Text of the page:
When do possessions become a collection?

It depends on what you collect. If your penchant is collecting rare, expensive things, then the quantity will naturally be less and you will have a collection with only a few objects. If you collect more common objects, such as stamps or matchboxes, a collection often consists of hundreds.

How do you go about collecting?

Locks that are worth collecting can sometimes be found at auctions, collectors’ fairs, and flea markets. To be successful at collecting, it’s a good idea to learn as much as possible about the objects you collect. Learn by studying museum exhibits, and take pictures of locks and keys to create your own reference library. This helps you avoid being defrauded with counterfeits or reconstructions of old locks. It is also important to keep track of your collection to avoid buying duplicates.


Private collectors

Raine Borg’s lock and key collection

In the introduction to these pages on the history of locks and keys, I mentioned that I have methodically built up my own collection of locks and keys, which form at least part of the basis of this study. The collection includes mainly door locks, keys, and padlocks from Sweden, from the Middle Ages until today.

The collection also includes locks from the rest of Europe and from other parts of the world, such as China and the United States. Keys and parts of locks from the Roman Empire (3rd century) form a subgroup within the collection, as do a number of antique Oriental padlocks.

Erik Borgström’s lock collection

In 1952, Erik Borgström (1882–1951), willed his entire collection of some 200 locks and keys to the Borgå Museum in Finland. The museum still owns the collection and has parts of it on exhibit.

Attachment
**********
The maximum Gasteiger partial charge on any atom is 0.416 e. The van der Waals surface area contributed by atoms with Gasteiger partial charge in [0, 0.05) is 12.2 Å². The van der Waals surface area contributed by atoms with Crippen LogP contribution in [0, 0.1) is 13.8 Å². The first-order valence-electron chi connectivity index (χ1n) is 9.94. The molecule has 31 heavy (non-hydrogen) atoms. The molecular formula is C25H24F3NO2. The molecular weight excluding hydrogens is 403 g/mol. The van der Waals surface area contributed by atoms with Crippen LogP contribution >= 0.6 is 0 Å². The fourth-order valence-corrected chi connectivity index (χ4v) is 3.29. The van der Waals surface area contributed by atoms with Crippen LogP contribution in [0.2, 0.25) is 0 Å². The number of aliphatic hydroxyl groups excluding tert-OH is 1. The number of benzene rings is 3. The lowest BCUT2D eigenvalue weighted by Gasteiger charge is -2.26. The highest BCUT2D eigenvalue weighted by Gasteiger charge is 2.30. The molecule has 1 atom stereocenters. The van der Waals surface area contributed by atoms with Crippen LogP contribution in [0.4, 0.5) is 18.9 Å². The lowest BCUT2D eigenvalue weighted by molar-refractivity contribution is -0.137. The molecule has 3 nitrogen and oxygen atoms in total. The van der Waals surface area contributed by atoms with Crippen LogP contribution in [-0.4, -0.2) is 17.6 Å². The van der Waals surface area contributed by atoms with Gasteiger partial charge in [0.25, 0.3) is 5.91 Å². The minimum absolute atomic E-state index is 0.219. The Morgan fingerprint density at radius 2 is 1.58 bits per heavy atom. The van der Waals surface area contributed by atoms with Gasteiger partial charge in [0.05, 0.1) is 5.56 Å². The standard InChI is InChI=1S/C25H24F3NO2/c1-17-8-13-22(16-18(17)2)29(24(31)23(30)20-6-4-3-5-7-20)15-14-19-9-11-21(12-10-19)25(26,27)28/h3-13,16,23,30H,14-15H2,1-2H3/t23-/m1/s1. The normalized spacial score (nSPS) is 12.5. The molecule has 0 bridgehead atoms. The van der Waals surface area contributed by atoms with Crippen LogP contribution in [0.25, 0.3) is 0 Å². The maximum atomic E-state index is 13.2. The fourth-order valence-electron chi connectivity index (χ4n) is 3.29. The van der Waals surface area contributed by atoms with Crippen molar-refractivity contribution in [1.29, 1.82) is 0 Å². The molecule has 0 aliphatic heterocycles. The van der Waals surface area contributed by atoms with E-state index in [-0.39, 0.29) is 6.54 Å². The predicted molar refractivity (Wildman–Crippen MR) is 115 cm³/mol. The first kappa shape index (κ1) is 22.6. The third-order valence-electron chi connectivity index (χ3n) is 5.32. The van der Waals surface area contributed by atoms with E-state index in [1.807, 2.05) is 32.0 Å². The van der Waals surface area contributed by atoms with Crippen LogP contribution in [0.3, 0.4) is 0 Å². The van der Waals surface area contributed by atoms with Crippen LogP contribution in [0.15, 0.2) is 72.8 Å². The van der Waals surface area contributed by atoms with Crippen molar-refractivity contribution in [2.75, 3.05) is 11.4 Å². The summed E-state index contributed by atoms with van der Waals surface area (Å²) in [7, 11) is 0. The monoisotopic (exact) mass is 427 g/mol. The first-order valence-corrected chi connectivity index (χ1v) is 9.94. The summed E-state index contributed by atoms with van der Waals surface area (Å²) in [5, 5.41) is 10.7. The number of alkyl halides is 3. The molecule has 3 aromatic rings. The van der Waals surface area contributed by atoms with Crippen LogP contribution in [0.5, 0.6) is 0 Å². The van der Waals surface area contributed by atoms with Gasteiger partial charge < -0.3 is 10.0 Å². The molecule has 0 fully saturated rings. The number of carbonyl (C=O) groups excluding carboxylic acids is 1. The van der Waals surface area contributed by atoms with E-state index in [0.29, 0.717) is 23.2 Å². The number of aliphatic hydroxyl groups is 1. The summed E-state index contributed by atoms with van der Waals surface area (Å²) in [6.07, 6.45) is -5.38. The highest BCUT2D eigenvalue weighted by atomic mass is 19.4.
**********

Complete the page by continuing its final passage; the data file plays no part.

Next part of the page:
Borgström was an engineer and collector – and also a farmer and the owner of Östersundom Farm near Borgå. The donated locks were a part of his collection of over a thousand objects reflecting the history of the farm and the region. All items come from southern Finland, and nearly all are of Nordic origin. The padlocks date from the 17th to the late 19th centuries.

Ingo Schmoeckel’s padlock collection

In a 60-page booklet published in 2000, Ingo Schmoeckel describes his collection of padlocks. Schmoeckel lives in the city of Oberursel in Taunus, Germany, and has been a collector since 1968. It all started with a journey to the Sahara Desert in northern Africa, when he discovered that Tuareg women carried keys made from a range of metals. One of these keys, with the lock it belongs to, became the first objects in his collection. He acquired further objects on later trips, with a focus on padlocks.

Schmoeckel begins his brief history by mentioning the door lock described by Homer in the Odyssey and the wooden locks of Ancient Egypt. He states that the Ancient Greeks and Egyptians did not know of padlocks, but the Roman Empire in the 3rd and 4th centuries AD did. Schmoeckel’s eleven-chapter catalogue of his lock collection begins with the Roman and Byzantine Empires, followed by separate chapters for Germany, Austria, and Switzerland. Northern and Eastern Europe have their own chapters, and there is one on France, Belgium, and the Netherlands. Chapter six deals with padlocks from the UK. The next chapter covers Southern European padlocks, and the next padlocks in North America. Chapter nine discusses his locks from the Ancient Near East and from the Islamic region. India, Nepal, and Tibet make up chapter ten, and the catalogue ends with North America again.

A list of his own reference literature and tips for museums exhibiting old padlocks round off the account.